How fraudsters are operating ‘with impunity’ because police aren’t equipped to investigate them
- An increasing number of cases are being handed to ‘unskilled investigators’
- Met commissioner Sir Mackey called for ‘radical change’ to police response
- Only one in 200 officers were found to be dedicated to fraud investigations
Fraudsters are operating ‘with impunity’ because police aren’t equipped to investigate them, a damning report concluded.
A rapidly increasing number of cases are regularly handed to ‘unskilled investigators’, a review stated, with police staff claiming they can no longer effectively bring criminals to justice.
The review, led by former Metropolitan Police deputy commissioner Sir Craig Mackey, claimed the police response to fraud, which should be seen as a ‘national threat’, needed ‘radical change’.
Deputy Commissioner Craig Mackey of the Metropolitan Police speaks to the media after observing a minute’s silence outside New Scotland Yard during a vigil to remember the victims of last week’s terror attack on March 29, 2017 in London, England
It found only one in 200 officers were dedicated to investigating fraud, despite the four million incidents in England and Wales each year making up more than a third of all crimes.
Action Fraud, the police’s national reporting service, failed to answer a third of calls and faced a ‘disturbing’ rate of staff turnover and absenteeism.
Last year, an investigation by the Times exposed handlers mocking victims as ‘morons’ and misleading them into thinking ditched cases would be investigated.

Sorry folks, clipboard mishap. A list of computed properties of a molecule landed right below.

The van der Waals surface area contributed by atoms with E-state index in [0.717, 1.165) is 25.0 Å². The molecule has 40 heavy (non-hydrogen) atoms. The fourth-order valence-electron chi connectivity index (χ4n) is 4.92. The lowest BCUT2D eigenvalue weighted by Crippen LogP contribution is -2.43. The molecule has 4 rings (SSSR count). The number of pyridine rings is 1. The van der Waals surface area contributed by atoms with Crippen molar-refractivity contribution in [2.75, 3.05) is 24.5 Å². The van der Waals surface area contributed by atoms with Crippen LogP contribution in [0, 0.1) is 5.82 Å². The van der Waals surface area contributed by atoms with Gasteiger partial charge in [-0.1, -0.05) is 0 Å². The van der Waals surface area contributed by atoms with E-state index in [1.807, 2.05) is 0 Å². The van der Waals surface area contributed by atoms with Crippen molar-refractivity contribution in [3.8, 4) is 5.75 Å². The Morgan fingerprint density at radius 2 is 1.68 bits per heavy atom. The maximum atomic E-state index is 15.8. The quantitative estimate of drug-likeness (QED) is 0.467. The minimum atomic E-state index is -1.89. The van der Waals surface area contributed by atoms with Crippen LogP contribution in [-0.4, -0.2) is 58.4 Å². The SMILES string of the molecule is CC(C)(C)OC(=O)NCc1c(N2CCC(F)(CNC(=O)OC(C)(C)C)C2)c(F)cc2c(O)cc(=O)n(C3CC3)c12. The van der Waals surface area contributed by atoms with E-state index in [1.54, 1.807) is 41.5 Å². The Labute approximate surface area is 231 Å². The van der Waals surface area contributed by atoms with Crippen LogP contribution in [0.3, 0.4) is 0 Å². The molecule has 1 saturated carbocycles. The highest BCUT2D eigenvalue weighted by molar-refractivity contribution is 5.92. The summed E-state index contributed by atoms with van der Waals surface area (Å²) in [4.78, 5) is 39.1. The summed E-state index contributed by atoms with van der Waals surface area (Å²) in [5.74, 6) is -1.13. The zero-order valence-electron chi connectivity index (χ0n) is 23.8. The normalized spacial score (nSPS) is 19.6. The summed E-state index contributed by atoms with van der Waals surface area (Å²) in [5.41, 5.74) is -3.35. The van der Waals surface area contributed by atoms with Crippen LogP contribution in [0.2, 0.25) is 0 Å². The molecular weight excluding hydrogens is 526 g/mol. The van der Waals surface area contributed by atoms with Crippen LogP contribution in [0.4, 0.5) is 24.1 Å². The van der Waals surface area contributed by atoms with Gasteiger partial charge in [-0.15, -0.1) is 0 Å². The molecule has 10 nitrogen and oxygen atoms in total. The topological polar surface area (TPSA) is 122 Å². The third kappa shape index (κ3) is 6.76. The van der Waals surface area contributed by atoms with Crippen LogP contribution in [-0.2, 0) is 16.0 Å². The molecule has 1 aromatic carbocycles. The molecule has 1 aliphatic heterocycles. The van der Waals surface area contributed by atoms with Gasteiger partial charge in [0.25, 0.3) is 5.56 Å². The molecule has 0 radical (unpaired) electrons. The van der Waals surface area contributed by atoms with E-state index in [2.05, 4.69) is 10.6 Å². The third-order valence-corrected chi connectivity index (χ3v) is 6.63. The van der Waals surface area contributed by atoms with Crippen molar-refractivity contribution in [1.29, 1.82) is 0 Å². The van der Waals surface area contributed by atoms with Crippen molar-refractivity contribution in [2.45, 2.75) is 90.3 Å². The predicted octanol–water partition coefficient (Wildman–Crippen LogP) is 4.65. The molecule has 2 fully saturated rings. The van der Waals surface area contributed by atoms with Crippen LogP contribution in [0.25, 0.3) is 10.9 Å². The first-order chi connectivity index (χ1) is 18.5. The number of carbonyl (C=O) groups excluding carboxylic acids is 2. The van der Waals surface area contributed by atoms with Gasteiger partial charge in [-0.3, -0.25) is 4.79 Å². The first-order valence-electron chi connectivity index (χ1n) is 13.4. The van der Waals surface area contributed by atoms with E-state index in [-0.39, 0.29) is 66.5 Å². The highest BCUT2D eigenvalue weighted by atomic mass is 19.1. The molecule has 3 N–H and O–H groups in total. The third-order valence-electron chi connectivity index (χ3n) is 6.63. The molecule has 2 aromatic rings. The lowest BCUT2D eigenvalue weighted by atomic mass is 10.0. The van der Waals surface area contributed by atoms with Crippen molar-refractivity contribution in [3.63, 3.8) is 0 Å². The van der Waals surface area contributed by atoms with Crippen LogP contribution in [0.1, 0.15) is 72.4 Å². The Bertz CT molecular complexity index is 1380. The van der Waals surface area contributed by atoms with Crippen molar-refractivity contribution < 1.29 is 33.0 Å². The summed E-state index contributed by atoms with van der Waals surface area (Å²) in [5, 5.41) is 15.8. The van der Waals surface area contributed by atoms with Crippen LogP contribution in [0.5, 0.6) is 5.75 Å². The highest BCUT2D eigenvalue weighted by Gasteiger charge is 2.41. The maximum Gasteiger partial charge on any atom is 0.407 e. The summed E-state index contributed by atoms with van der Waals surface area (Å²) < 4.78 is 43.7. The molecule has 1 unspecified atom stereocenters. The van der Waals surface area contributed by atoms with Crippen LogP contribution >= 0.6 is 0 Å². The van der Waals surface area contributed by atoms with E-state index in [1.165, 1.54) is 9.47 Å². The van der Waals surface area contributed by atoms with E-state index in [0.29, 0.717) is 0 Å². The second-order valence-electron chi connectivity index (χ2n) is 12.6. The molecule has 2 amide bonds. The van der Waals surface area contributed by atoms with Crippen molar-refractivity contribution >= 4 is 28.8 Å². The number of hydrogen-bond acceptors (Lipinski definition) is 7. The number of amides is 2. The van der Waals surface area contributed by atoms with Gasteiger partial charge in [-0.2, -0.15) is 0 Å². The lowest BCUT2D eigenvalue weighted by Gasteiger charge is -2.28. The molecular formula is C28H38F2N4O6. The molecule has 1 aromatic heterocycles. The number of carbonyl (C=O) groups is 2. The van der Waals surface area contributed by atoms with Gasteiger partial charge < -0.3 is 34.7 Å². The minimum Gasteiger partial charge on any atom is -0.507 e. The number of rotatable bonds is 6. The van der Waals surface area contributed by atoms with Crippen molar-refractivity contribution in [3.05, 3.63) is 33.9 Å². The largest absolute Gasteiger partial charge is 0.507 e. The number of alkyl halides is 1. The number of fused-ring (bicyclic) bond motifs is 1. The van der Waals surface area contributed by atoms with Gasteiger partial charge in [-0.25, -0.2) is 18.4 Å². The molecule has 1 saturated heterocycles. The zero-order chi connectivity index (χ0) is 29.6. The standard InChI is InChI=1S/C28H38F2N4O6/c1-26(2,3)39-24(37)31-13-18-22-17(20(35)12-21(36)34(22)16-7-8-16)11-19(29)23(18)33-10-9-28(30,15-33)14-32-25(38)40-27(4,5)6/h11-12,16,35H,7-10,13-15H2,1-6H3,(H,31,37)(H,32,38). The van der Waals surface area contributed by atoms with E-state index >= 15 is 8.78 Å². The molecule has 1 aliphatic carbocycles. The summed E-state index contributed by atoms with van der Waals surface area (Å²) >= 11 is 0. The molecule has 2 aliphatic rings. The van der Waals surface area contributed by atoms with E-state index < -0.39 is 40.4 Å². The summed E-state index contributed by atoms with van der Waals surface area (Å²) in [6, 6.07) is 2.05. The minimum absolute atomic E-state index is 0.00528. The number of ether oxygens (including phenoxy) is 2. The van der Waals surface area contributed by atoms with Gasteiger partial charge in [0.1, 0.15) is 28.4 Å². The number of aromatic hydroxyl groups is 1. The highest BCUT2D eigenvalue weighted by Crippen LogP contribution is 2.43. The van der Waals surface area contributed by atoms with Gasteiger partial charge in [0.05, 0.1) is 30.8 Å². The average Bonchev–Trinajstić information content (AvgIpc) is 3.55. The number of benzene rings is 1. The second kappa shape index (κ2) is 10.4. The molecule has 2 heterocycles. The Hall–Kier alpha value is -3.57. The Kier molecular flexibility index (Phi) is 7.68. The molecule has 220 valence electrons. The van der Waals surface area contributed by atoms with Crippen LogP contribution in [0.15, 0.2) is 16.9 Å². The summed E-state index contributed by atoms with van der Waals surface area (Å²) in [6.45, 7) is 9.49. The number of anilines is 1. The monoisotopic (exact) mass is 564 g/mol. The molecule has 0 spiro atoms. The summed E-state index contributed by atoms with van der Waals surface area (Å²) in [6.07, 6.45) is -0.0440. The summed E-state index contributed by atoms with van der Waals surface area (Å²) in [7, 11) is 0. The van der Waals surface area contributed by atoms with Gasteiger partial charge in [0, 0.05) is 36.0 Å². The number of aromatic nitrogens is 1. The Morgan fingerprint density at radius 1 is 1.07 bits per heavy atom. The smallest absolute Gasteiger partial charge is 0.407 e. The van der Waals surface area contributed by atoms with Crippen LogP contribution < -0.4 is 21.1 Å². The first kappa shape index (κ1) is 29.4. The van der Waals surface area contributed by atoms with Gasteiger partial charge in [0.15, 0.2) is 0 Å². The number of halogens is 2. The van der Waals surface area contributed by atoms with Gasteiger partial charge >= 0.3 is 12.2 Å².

Even when calls are dealt with correctly, Sir Craig said ‘the capacity to investigate in police forces is at best stretched and sometimes non-existent’.
The Action Fraud service, which is overseen by City of London police, outsources its call centre and computer systems to private companies.
File photo dated 26/01/18 of money. The Action Fraud service, which is overseen by City of London police, outsources its call centre and computer systems to private companies
However, the systems that should collate reports with matching details are so poor that staff are forced to record them on makeshift spreadsheets.
Action Fraud takes an average of four minutes and 37 seconds to answer calls – over four minutes longer than a standard commercial call centre.
A third of calls are abandoned, compared with 14 per cent at commercial call centres.
The report also suggested there were ‘unacceptable delays’ to investigations as forces are making excuses not to take them on.
Last night the Home Office confirmed it was carefully assessing the findings, with hundreds of officers set to be recruited as part of a £60million policing overhaul.